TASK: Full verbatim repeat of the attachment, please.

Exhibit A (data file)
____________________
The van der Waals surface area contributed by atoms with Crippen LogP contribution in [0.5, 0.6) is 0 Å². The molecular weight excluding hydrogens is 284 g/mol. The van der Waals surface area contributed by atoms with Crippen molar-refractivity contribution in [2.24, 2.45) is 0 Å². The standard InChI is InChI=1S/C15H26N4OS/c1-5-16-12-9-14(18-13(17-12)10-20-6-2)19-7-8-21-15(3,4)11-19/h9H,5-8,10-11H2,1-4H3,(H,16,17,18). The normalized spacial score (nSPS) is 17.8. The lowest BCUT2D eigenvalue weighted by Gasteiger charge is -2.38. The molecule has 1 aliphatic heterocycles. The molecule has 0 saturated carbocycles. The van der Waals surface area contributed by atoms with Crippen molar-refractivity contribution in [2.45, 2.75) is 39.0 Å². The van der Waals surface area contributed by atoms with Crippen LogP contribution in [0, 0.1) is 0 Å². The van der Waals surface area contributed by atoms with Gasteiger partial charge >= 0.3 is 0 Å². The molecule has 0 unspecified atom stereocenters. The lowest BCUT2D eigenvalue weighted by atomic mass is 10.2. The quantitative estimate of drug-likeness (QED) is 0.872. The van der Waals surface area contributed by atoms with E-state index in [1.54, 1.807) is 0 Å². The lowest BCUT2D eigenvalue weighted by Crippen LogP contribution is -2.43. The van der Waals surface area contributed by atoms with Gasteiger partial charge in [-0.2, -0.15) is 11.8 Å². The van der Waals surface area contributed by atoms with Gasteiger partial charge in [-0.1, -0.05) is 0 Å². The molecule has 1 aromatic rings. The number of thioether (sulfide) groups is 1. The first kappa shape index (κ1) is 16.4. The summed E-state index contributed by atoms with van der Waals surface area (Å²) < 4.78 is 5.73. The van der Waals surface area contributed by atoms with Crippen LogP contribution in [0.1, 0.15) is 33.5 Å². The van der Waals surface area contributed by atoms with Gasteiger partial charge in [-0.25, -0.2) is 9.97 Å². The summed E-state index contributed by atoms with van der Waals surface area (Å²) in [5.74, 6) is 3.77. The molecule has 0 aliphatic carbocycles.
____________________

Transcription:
The van der Waals surface area contributed by atoms with Crippen LogP contribution in [0.5, 0.6) is 0 Å². The molecular weight excluding hydrogens is 284 g/mol. The van der Waals surface area contributed by atoms with Crippen molar-refractivity contribution in [2.24, 2.45) is 0 Å². The standard InChI is InChI=1S/C15H26N4OS/c1-5-16-12-9-14(18-13(17-12)10-20-6-2)19-7-8-21-15(3,4)11-19/h9H,5-8,10-11H2,1-4H3,(H,16,17,18). The normalized spacial score (nSPS) is 17.8. The lowest BCUT2D eigenvalue weighted by Gasteiger charge is -2.38. The molecule has 1 aliphatic heterocycles. The molecule has 0 saturated carbocycles. The van der Waals surface area contributed by atoms with Crippen molar-refractivity contribution in [2.45, 2.75) is 39.0 Å². The van der Waals surface area contributed by atoms with Crippen LogP contribution in [0, 0.1) is 0 Å². The van der Waals surface area contributed by atoms with Gasteiger partial charge >= 0.3 is 0 Å². The molecule has 0 unspecified atom stereocenters. The lowest BCUT2D eigenvalue weighted by atomic mass is 10.2. The quantitative estimate of drug-likeness (QED) is 0.872. The van der Waals surface area contributed by atoms with E-state index in [1.54, 1.807) is 0 Å². The lowest BCUT2D eigenvalue weighted by Crippen LogP contribution is -2.43. The van der Waals surface area contributed by atoms with Gasteiger partial charge in [-0.2, -0.15) is 11.8 Å². The van der Waals surface area contributed by atoms with Gasteiger partial charge in [-0.1, -0.05) is 0 Å². The molecule has 1 aromatic rings. The number of thioether (sulfide) groups is 1. The first kappa shape index (κ1) is 16.4. The summed E-state index contributed by atoms with van der Waals surface area (Å²) < 4.78 is 5.73. The van der Waals surface area contributed by atoms with Crippen LogP contribution in [0.1, 0.15) is 33.5 Å². The van der Waals surface area contributed by atoms with Gasteiger partial charge in [-0.25, -0.2) is 9.97 Å². The summed E-state index contributed by atoms with van der Waals surface area (Å²) in [5.74, 6) is 3.77. The molecule has 0 aliphatic carbocycles.